When I moved to D.C. in 2005, I learned all I needed to know about the Nationals (at the time) rather quickly. It was the middle of August, the team was decent and they were on the verge of a winning season. Truth be told, I only went to a couple games before August turned into September. Then Ryan Zimmerman made his major league debut on Sept. 1.
My memory's fading and I honestly can't recall whether or not I was physically at that game, but I do know I spent an awful lot of time at RFK Stadium from 2005 to 2007 before the Nats moved to Nationals Park in 2008. It was in that block of time that Zimmerman started to solidify himself as not only one of the best young players in game but as a cornerstone of the Nationals organization.
His role only grew as he matured into an organic presence as the face of the franchise. But as of Tuesday night's game versus the Chicago White Sox, I've been asking myself: Is Zimmerman still the face of the franchise or has that role evolved?
The spark for this thought came amid a routine foul ball down the third base line. Zimmerman tapped the ball with his glove on the grass before picking it up to toss it to a fan sitting behind the visitor's dugout. But instead of tossing it to a fan directly, he tossed it to his old teammate and current White Sox player Adam Dunn.
Dunn got the ball to the fans, but it was that moment that reminded me how far this team's come since Zimmerman and Dunn were billed as the heart (and often times, sole producers) of the Nats order. While Dunn played for the Nats in 2009 and 2010, the Nats posted a couple miserable 100-loss seasons. But between him, Zimmerman, and Nats outfielder Josh Willingham (who was also a part of the 2009-2010 Nats and now plays for the Minnesota Twins) they were the guys a Nats fan should have known. Why? Because they were the ones scoring the runs.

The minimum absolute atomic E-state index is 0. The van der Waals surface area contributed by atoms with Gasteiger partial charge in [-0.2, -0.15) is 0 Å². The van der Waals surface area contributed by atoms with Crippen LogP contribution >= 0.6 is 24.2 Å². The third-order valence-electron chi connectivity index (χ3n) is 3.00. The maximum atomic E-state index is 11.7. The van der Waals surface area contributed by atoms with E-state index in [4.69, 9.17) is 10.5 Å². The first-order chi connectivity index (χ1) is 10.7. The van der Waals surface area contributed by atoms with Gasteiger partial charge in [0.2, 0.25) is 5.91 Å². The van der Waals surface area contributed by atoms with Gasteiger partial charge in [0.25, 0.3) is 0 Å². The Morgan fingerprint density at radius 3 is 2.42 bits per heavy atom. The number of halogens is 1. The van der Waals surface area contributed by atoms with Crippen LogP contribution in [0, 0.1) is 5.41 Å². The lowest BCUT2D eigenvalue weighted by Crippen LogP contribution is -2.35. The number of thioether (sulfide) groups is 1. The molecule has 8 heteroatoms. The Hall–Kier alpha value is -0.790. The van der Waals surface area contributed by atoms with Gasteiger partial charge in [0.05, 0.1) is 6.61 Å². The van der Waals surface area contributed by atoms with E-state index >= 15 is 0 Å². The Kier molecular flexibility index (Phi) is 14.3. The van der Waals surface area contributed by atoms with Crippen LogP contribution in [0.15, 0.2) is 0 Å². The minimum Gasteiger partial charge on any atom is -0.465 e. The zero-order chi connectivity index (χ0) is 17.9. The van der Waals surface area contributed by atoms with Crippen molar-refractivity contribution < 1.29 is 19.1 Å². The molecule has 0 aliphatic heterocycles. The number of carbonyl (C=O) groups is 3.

In Monday's game, Zimmerman hit a sacrifice fly allowing Denard Span to score the team's first run before beating Chicago 8-7. For whatever reason, this felt to me as if it were a metaphorical changing of the guard.
Though Manager Davey Jonson assured us Zimmerman is bound to break out of his start-of-the-season slow spell at the plate, the good news is really that the Nationals don't need to rely solely on Zimmerman to carry them any more. Their lineup is stacked from top to bottom with strong, smart hitters. All nine defensive positions have All-Star-caliber starters and a deep bench fully capable of standing in when needed. Not to mention there are two nationally praised and recognized young phenoms on the roster who are likely to be among Washington's 2013 All-Star selections.
Nats baseball is not "The Ryan Zimmerman Show" anymore. Instead, it's the 2013 Washington Nationals fresh off their 2012 National League East Division Championship playing some darn good baseball.
Rachel Levitin blogs about the Nationals for We Love DC, and will be sharing her observations about baseball in the nation's capital as part of MASNsports.com's season-long initiative of welcoming guest bloggers to our little corner of cyberspace. All opinions expressed are those of the guest bloggers, who are not employed by MASNsports.com but are just as passionate about their baseball as our roster of writers.